Nuttin' But Stringz: Hip Hop Violin -- a radio segment about a pair of Julliard-trained, violin playing African American brothers who are making their own music.
The Hip Hop Violin and String Quartets of Haitian American Composer, Daniel Bernard Roumain -- a radio segment about Roumain and his hip hop compositions -- includes audio clips of his work, as performed by the Lark String Quartet.
Exploring African Hip Hop -- a radio review of CD's by two African hip hop groups whose music "embodies ways that Africans are debating their cultural identity through music."
Rokia Traore, Zap Mama and Erykah Badu -- an interview with Rokia Traore, an incredible singer from Mali -- the segment about polyphony is an excellent musical example of a deep African and African American cultural value.
National Public Radio's Website about Jazz -- includes historical material, audio clips, and more.
Intersections: August Wilson, Writing to the Blues -- a National Public Radio site and program about Pulitzer Prize winner August Wilson who has spent more than 20 years writing a cycle of plays that chronicle black life in 20th-century America, decade by decade. Wilson says he first discovered the language of the black experience in Bessie Smith's blues.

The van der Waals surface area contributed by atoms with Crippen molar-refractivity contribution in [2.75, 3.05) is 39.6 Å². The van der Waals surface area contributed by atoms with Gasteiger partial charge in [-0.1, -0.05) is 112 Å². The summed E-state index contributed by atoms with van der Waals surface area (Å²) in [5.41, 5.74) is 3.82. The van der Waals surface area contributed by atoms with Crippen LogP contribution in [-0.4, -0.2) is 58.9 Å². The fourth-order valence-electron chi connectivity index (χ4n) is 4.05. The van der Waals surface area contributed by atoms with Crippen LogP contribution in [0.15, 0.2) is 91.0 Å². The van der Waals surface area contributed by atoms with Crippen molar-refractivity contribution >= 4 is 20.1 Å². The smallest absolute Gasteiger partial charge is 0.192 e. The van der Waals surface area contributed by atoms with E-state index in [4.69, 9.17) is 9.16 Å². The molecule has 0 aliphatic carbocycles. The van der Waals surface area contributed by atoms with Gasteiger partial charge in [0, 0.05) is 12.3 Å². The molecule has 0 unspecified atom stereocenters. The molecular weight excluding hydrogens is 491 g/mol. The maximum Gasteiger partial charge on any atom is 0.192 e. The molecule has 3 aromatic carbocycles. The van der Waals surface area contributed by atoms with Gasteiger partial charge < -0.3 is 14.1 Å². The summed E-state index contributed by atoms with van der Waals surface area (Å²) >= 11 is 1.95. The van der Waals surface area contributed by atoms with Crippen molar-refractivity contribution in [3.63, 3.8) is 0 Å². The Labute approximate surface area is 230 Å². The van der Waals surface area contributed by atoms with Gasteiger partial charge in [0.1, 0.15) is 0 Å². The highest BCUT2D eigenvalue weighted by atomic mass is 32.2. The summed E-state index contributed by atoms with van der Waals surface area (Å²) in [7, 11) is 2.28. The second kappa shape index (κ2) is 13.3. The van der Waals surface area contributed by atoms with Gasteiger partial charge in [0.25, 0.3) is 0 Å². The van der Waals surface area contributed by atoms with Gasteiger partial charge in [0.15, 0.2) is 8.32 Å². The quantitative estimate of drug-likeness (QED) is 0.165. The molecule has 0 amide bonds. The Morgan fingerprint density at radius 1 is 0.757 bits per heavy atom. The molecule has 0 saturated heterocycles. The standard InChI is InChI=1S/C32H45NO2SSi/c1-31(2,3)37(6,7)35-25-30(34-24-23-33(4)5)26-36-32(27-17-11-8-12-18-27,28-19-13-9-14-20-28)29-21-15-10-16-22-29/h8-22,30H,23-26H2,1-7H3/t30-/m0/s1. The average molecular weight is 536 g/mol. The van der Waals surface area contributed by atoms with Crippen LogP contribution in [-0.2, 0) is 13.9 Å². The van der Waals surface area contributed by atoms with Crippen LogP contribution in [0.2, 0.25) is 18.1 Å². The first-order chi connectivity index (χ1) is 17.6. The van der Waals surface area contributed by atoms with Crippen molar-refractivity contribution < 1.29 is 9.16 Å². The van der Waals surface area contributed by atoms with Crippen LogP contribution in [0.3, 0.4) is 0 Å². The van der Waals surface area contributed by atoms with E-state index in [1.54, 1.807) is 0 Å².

Let the Good Times Roll -- a radio program of excellent and insightful programs presenting a history of rhythm and blues -- many programs and lots of music and valuable information and perspective.
Claude Williams: Biography -- the life story of a great African American jazz/swing violinist and guitar player who received the National Endowment of the Arts Heritage Award.
A Jazz Profile of Claude Williams -- a radio program about Claude Williams, a great African American jazz/swing violinist and guitar player.
The Etta Baker Project -- The mission of the Etta Baker Project is to promote and preserve the rich musical legacy of Etta Baker. The Etta Baker Project web site provides information and links to articles, audio, video recordings, and guitar tab for those who want to delve more deeply into Etta Baker’s musical expression and contribution.
Jazz Party Video of Stuff Smith -- a YouTube video of Stuff Smith, one of the all-time great jazz violinists.
Black Violin Link -- an excellent source of information and websites about Black violinists, composers, and more -- jazz, classical, and other forms of music represented -- did you know Frederick Douglass, the great orator and activist, played violin?
Black History and Classical Music -- a great website devoted to composers of African descent -- includes samples to listen to and lots of good links.
Classical Music Recordings of Black Composers -- lots of good information about African American composers.